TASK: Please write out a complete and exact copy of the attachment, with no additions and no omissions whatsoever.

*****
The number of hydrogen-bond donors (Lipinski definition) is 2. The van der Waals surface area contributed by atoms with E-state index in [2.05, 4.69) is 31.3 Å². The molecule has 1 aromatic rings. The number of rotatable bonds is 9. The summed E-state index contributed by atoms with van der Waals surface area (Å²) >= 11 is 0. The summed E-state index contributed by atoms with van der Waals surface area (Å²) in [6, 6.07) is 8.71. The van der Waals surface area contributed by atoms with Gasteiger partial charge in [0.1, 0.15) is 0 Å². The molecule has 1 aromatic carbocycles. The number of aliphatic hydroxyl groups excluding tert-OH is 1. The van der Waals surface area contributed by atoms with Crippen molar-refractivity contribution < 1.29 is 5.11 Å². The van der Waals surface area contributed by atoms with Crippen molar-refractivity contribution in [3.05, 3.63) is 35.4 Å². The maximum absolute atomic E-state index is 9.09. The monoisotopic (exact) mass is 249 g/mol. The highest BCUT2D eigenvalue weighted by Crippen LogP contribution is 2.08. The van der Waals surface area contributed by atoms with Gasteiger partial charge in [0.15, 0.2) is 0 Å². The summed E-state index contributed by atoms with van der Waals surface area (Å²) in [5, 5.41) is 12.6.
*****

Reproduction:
The number of hydrogen-bond donors (Lipinski definition) is 2. The van der Waals surface area contributed by atoms with E-state index in [2.05, 4.69) is 31.3 Å². The molecule has 1 aromatic rings. The number of rotatable bonds is 9. The summed E-state index contributed by atoms with van der Waals surface area (Å²) >= 11 is 0. The summed E-state index contributed by atoms with van der Waals surface area (Å²) in [6, 6.07) is 8.71. The van der Waals surface area contributed by atoms with Gasteiger partial charge in [0.1, 0.15) is 0 Å². The molecule has 1 aromatic carbocycles. The number of aliphatic hydroxyl groups excluding tert-OH is 1. The van der Waals surface area contributed by atoms with Crippen molar-refractivity contribution < 1.29 is 5.11 Å². The van der Waals surface area contributed by atoms with Crippen molar-refractivity contribution in [3.05, 3.63) is 35.4 Å². The maximum absolute atomic E-state index is 9.09. The monoisotopic (exact) mass is 249 g/mol. The highest BCUT2D eigenvalue weighted by Crippen LogP contribution is 2.08. The van der Waals surface area contributed by atoms with Gasteiger partial charge in [0.15, 0.2) is 0 Å². The summed E-state index contributed by atoms with van der Waals surface area (Å²) in [5, 5.41) is 12.6.